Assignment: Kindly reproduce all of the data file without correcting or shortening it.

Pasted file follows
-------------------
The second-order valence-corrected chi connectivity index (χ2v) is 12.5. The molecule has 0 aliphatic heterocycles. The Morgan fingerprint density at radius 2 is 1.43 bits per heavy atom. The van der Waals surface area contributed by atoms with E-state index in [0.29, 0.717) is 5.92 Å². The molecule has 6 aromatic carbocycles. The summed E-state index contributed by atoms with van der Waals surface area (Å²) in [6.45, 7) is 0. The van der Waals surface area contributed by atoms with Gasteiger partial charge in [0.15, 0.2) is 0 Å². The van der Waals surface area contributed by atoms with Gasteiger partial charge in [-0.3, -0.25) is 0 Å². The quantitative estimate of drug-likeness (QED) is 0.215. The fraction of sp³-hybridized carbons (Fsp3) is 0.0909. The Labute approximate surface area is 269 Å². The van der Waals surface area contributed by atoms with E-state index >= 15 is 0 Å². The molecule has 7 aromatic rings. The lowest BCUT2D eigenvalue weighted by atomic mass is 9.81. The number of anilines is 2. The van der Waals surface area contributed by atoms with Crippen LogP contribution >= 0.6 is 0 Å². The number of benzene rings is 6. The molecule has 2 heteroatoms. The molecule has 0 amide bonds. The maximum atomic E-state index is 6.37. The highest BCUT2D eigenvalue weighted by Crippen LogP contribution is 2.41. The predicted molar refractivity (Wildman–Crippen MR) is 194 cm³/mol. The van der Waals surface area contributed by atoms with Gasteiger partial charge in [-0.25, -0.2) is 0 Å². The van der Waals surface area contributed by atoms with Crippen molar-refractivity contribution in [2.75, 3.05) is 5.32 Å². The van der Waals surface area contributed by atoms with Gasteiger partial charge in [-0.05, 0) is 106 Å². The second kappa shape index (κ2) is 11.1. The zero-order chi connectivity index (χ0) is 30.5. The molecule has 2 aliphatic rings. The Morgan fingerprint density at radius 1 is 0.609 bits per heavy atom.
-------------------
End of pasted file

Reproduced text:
The second-order valence-corrected chi connectivity index (χ2v) is 12.5. The molecule has 0 aliphatic heterocycles. The Morgan fingerprint density at radius 2 is 1.43 bits per heavy atom. The van der Waals surface area contributed by atoms with E-state index in [0.29, 0.717) is 5.92 Å². The molecule has 6 aromatic carbocycles. The summed E-state index contributed by atoms with van der Waals surface area (Å²) in [6.45, 7) is 0. The van der Waals surface area contributed by atoms with Gasteiger partial charge in [0.15, 0.2) is 0 Å². The van der Waals surface area contributed by atoms with Gasteiger partial charge in [-0.3, -0.25) is 0 Å². The quantitative estimate of drug-likeness (QED) is 0.215. The fraction of sp³-hybridized carbons (Fsp3) is 0.0909. The Labute approximate surface area is 269 Å². The van der Waals surface area contributed by atoms with E-state index >= 15 is 0 Å². The molecule has 7 aromatic rings. The lowest BCUT2D eigenvalue weighted by atomic mass is 9.81. The number of anilines is 2. The van der Waals surface area contributed by atoms with Crippen LogP contribution >= 0.6 is 0 Å². The number of benzene rings is 6. The molecule has 2 heteroatoms. The molecule has 0 amide bonds. The maximum atomic E-state index is 6.37. The highest BCUT2D eigenvalue weighted by Crippen LogP contribution is 2.41. The predicted molar refractivity (Wildman–Crippen MR) is 194 cm³/mol. The van der Waals surface area contributed by atoms with Gasteiger partial charge in [-0.25, -0.2) is 0 Å². The van der Waals surface area contributed by atoms with Crippen molar-refractivity contribution in [2.75, 3.05) is 5.32 Å². The van der Waals surface area contributed by atoms with Gasteiger partial charge in [-0.05, 0) is 106 Å². The second kappa shape index (κ2) is 11.1. The zero-order chi connectivity index (χ0) is 30.5. The molecule has 2 aliphatic rings. The Morgan fingerprint density at radius 1 is 0.609 bits per heavy atom.